Has The Fed’s Monetary Policy Playbook Run Out Of Road?

That brings us to the present situation. The Fed’s target rate is currently pinned to near-zero and, the central bank has signaled that it has no plans to lift rates any time soon. Rising inflation expectations may call the Fed’s bluff and force it to hike rates sooner than expected. But it’s unclear if the current rebound inflation expectations is the start of a regime shift that breaks the back of the secular DD trend. Alternatively, the bounce in pricing pressure may be temporary and fade after so-called base effects related to last year’s pandemic effects wash out of the data.  

We’ve been here before. Forecasts that inflation was about to rebound on a sustainable basis have come and gone. Nonetheless, the secular DD trend endures, and there are some compelling reasons for thinking that nothing’s changed.

For example, inflationistas warn that the surge in the Federal Reserve’s balance sheet is a sign that “money printing” will soon raise inflation for an extended period. The reality is that the sharp rise in money supply has largely driven up bank reserves without a meaningful impact on the real economy. Lending, for instance, remains relatively tame. That’s because the surge in bank reserves has remained trapped in the financial system and has yet to spill over into the wider economy, as Jeff Snider of Alhambra Investments has repeatedly explained and documented in recent years (see here, for instance).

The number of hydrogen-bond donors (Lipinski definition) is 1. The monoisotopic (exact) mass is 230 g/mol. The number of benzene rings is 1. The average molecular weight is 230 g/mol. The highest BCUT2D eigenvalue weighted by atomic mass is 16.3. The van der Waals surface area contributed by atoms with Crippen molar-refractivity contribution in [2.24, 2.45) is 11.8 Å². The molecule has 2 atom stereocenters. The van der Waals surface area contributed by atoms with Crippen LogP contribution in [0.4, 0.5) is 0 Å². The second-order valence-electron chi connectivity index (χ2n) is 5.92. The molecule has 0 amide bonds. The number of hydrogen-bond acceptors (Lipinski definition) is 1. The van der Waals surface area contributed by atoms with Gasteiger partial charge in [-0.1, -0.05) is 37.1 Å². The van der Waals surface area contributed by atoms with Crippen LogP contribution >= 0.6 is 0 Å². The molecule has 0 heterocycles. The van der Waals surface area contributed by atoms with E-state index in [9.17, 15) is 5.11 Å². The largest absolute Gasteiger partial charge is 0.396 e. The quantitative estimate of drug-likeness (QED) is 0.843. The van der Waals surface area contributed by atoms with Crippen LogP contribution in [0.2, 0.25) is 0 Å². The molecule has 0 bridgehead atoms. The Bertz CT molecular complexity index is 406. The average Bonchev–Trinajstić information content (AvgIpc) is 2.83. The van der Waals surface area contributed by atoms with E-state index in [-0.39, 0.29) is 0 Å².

Arguing that the decades-long DD trend has run its course remains premature. If DD persists, the Fed won’t be able to raise interest rates for the foreseeable future. When it does start hiking, and if history holds, the rate hikes for Fed funds will top out at a level below the previous high – roughly 2.5%.

The Fed has other monetary policy tools at its disposal, but these tools have been largely ineffective. That leaves the central bank with a policy dilemma: What does monetary policy look like over the next phase of the business cycle? If history is a guide, rates will only rise modestly, perhaps peaking well below 2.5% before the next recession begins. In turn, with rates already low, the standard plan of cutting rates will have less capacity for stimulating the real economy – a trend that’s been playing out for decades and one that’s set to potentially go into overdrive in the next phase of the business cycle.

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Disclosures: None.

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